How, then, is the supposed war on Islamic-inspired terror currently proceeding, especially in comparison with past U.S. efforts in World Wars I and II and the Cold War? At first glance, it appears the realists were correct that Islamism is hardly an enemy comparable to the Nazis or Soviets. First, other than the case of Iran after 1980, the terrorists still have not openly and proudly assumed the reins of a large nation-state with a formidable arsenal. Second, for all the talk of the spread of WMD, they have not staged a major nuclear, biological, or chemical attack. Third, fracking and horizontal drilling inside the United States, along with petroleum price wars among Middle Eastern exporters, crashed the price of oil, robbing terrorists of petrodollars and aiding Western economies.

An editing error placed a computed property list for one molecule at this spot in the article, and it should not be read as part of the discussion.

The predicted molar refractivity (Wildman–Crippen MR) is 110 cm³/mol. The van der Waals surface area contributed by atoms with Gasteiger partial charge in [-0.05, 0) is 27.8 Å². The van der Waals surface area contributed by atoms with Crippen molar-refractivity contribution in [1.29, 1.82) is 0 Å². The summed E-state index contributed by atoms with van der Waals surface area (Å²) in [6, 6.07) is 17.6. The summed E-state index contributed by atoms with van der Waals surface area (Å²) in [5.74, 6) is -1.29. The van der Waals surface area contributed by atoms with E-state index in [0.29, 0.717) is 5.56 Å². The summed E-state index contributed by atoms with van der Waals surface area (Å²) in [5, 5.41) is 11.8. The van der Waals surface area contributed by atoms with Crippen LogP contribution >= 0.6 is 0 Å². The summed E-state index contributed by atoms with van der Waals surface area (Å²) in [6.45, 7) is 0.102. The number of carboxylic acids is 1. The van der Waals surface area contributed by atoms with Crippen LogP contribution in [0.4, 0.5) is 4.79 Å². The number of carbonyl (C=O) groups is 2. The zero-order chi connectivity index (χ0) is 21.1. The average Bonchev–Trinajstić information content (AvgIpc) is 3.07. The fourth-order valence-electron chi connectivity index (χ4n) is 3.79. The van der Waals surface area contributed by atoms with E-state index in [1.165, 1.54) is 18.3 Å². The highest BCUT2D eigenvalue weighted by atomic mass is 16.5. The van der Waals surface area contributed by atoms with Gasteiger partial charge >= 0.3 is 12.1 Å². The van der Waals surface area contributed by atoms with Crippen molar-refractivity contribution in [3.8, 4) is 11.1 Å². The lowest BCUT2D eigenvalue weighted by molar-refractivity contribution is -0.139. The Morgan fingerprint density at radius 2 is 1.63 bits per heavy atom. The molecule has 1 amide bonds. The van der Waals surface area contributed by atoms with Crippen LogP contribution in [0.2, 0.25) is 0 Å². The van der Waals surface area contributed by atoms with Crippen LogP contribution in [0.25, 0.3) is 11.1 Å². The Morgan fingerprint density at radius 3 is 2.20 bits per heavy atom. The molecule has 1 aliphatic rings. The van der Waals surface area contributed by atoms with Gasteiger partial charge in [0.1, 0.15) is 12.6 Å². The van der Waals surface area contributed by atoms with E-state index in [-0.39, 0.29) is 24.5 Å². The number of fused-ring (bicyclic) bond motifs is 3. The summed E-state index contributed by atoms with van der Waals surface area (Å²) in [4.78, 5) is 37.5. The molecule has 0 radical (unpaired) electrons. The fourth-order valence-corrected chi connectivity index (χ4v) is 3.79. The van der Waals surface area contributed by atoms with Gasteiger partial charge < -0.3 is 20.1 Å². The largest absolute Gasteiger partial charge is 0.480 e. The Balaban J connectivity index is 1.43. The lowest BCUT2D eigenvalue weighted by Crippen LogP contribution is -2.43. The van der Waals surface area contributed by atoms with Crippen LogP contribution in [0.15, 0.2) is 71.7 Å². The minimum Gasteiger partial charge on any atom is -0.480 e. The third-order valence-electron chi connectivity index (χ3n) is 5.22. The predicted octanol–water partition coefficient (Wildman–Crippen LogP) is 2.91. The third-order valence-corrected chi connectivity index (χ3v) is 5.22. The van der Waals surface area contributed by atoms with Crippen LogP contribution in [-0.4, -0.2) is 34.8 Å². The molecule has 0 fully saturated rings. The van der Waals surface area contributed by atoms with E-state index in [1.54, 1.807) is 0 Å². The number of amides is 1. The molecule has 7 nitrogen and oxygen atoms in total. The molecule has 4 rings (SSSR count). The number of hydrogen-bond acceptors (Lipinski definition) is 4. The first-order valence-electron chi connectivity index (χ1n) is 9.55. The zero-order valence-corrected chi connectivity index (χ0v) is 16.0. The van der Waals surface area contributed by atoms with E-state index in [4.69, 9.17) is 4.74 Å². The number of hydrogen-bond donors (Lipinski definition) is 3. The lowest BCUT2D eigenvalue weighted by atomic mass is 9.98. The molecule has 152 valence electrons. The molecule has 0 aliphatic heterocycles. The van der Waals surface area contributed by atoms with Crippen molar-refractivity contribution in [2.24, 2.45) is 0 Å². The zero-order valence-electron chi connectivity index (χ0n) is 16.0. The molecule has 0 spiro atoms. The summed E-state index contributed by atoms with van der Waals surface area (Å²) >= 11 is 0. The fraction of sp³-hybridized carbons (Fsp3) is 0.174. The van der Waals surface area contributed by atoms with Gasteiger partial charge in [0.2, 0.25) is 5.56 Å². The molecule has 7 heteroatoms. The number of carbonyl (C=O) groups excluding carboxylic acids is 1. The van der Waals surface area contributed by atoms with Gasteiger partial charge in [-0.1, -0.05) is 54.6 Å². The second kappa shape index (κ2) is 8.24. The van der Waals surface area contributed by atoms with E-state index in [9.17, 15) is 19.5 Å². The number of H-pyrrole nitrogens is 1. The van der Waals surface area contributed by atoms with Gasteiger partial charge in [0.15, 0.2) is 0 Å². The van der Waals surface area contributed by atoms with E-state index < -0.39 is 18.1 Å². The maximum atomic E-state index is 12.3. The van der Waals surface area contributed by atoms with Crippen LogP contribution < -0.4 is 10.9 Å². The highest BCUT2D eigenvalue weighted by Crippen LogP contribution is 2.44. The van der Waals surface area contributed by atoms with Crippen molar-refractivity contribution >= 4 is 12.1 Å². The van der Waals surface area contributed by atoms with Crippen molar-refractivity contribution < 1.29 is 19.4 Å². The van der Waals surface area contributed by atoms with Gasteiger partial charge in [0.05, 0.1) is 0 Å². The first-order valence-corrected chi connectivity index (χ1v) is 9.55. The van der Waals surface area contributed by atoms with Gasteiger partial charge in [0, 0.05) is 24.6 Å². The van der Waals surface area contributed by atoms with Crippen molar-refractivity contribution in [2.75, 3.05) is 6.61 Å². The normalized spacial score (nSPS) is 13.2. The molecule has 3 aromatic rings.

That price drop — coupled with a supposed Western exhaustion with war after the experience of Afghanistan and Iraq — has fooled Westerners into thinking the Middle East is now less strategically important than it has been in the past, as if most of the world were becoming as self-sufficient in oil and gas as is the United States. Are the realists correct in reminding us that we still do not face from radical Islamic terrorists an existential threat analogous to those of the 20th century during World War II and the Cold War?